"The team is preparing well and we will try to win again next season," added the 31-year-old who was one of the driving forces in City's title triumph.
Toure, who signed a new four-year contract with City last year, was due for talks with City over his future before the club’s second match of their summer tour of the United States on July 27.
He is expected to join Manuel Pellegrini’s squad no later than three days before the champions face Milan at Heinz Field in Pittsburgh.
He joined City from Barcelona in 2010 and quickly became an influential figure in midfield, scoring the winning goal in the 2011 FA Cup final, and adding League championship medals in 2012 and 2014.
NEXT: Janmaat joins Newcastle
Image: Yaya Toure
Photographs: Michael Regan/Getty Images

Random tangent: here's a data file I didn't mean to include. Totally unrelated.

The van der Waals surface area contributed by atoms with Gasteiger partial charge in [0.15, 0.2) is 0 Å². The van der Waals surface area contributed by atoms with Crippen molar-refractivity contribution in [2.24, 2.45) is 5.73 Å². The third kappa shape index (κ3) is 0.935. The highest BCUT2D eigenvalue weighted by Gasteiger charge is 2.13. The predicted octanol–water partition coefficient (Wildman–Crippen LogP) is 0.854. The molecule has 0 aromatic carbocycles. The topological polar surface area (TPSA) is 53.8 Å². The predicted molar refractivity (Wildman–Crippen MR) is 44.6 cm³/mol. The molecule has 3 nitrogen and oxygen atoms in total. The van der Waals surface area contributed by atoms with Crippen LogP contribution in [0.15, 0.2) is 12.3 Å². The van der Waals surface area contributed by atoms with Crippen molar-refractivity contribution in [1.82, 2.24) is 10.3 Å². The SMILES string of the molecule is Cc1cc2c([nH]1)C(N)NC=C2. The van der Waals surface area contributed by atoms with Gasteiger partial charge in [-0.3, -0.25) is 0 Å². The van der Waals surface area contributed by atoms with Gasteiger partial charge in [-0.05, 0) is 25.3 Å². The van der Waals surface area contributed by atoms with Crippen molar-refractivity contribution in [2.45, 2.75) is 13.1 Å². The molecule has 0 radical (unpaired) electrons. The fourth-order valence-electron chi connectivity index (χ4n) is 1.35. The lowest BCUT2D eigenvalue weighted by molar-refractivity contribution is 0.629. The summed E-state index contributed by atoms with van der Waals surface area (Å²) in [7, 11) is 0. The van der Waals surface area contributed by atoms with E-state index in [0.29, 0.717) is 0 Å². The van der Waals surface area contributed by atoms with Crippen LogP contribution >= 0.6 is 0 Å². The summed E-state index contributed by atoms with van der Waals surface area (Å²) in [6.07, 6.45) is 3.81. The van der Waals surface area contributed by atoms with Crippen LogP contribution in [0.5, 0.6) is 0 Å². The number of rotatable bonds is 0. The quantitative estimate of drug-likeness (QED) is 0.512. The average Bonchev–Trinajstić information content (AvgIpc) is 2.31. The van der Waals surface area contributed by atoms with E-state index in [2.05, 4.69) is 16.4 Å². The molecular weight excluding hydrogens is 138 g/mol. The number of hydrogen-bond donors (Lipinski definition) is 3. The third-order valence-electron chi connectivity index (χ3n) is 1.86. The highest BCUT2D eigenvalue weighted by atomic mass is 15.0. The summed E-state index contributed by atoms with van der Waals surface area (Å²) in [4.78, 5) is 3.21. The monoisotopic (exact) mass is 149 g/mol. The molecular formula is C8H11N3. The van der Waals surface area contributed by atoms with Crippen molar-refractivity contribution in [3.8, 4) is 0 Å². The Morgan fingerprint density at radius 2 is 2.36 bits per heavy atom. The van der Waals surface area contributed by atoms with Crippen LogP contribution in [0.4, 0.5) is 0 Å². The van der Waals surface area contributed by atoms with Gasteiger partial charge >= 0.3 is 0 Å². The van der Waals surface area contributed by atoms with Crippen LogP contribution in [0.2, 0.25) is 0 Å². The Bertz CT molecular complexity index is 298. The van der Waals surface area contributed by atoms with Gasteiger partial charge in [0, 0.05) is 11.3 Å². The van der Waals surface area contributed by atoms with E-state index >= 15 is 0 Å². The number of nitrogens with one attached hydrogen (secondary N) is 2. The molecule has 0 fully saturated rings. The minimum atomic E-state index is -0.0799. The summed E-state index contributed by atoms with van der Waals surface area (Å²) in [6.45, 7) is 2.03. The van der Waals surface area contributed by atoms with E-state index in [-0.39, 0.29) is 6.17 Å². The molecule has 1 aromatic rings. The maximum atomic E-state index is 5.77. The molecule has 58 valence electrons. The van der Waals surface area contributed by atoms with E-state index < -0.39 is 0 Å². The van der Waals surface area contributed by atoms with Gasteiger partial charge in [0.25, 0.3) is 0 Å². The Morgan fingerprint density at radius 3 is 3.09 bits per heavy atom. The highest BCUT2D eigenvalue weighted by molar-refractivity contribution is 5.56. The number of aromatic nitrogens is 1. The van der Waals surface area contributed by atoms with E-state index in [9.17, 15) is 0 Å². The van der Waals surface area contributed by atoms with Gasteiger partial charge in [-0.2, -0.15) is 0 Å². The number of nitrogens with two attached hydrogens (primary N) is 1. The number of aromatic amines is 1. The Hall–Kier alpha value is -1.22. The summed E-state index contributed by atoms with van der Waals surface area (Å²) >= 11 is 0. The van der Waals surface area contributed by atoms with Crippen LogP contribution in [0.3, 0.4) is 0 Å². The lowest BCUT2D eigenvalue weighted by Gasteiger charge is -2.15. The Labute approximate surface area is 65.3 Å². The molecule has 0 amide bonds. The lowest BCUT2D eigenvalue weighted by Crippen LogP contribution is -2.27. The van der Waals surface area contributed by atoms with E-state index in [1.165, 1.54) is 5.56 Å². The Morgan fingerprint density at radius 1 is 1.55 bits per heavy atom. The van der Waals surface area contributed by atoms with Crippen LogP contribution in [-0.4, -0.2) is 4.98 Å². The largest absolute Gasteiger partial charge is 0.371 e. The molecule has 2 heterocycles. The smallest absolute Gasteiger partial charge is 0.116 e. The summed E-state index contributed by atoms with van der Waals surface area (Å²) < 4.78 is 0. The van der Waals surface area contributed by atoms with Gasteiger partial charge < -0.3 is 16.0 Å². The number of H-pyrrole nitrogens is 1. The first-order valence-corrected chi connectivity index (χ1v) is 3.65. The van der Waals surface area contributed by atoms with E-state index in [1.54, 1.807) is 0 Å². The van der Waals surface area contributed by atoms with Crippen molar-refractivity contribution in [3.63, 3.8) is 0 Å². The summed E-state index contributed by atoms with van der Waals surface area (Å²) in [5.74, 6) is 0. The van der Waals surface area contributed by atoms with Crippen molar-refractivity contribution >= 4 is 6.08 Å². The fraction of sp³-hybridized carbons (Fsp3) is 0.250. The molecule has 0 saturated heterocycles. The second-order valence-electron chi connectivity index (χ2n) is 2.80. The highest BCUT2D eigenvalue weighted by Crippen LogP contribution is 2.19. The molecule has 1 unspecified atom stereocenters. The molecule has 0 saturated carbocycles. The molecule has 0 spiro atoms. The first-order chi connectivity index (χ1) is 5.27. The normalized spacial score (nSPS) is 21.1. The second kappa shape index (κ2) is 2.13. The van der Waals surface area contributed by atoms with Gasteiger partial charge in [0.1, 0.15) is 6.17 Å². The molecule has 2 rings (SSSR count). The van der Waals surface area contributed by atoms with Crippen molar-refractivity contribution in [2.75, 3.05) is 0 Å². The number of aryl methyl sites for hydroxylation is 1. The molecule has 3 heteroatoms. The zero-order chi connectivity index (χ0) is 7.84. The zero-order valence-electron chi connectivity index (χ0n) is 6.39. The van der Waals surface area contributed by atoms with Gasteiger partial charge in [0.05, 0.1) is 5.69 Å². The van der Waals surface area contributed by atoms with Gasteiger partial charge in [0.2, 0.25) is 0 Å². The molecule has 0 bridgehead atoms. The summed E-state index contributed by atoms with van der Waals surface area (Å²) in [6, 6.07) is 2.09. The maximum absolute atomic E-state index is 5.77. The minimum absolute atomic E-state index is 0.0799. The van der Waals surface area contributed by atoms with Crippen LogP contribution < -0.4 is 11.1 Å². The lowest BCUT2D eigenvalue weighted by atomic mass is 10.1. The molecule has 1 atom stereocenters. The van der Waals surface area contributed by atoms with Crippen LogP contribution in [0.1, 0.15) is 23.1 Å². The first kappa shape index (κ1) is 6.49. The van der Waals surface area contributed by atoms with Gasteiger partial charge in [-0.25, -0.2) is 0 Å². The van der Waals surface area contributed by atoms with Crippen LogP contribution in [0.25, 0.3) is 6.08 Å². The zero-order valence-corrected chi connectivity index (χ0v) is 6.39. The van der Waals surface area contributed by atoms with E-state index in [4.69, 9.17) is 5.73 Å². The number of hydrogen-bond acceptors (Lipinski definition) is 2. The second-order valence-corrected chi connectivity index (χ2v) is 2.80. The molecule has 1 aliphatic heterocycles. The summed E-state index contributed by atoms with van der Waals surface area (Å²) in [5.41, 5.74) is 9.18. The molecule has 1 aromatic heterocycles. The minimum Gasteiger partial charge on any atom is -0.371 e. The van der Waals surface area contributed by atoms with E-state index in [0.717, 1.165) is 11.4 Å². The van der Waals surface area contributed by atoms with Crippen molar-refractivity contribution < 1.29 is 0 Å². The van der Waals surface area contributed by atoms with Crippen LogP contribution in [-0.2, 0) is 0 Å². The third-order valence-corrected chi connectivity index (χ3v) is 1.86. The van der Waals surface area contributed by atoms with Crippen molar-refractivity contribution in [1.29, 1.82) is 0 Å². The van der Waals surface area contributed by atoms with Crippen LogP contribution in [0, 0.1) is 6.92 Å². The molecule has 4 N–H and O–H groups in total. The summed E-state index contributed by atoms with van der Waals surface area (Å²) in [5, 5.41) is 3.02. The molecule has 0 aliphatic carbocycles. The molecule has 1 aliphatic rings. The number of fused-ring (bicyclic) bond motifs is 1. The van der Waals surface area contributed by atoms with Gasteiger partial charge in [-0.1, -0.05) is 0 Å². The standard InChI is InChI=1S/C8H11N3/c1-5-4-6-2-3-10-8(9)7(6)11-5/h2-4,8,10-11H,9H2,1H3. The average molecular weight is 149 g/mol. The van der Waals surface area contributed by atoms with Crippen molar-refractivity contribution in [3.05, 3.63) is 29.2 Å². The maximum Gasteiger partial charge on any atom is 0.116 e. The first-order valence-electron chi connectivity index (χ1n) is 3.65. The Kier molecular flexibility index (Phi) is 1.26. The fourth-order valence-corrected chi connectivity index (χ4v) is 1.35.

Dutch World Cup defender Janmaat joins Newcastle
Newcastle United have signed Dutch World Cup defender Daryl Janmaat on a six-year-deal from Feyenoord, the Premier League club announced late on Thursday.
Janmaat, 24, made five appearances for the Netherlands in Brazil and scored five goals in 63 league appearances since joining Feyenoord from Heerenveen in 2012.
No transfer fee was announced but British media reported Newcastle paid around £five million ($8.55 million) for Janmaat, whose arrival allowed France fullback Mathieu Debuchy to complete his move to Arsenal.
Janmaat joins midfielders Remy Cabella, Siem de Jong and Jack Colback, and striker Ayoze Perez as off-season arrivals at Newcastle, who open their league campaign against champions Manchester City on Aug. 17.
Janmaat told the club's official website (www.nufc.co.uk): "Newcastle is a fantastic club, with a big history and a great stadium. I have also been told all about how great the fans are.
"This is the perfect move for me, and I am really looking forward to being with the team and getting started here at Newcastle. I think we are going to have a great season."
Manager Alan Pardew said he was delighted to see Janmaat join the club, adding: "Daryl had an excellent World Cup and we are looking forward to him continuing that form for Newcastle."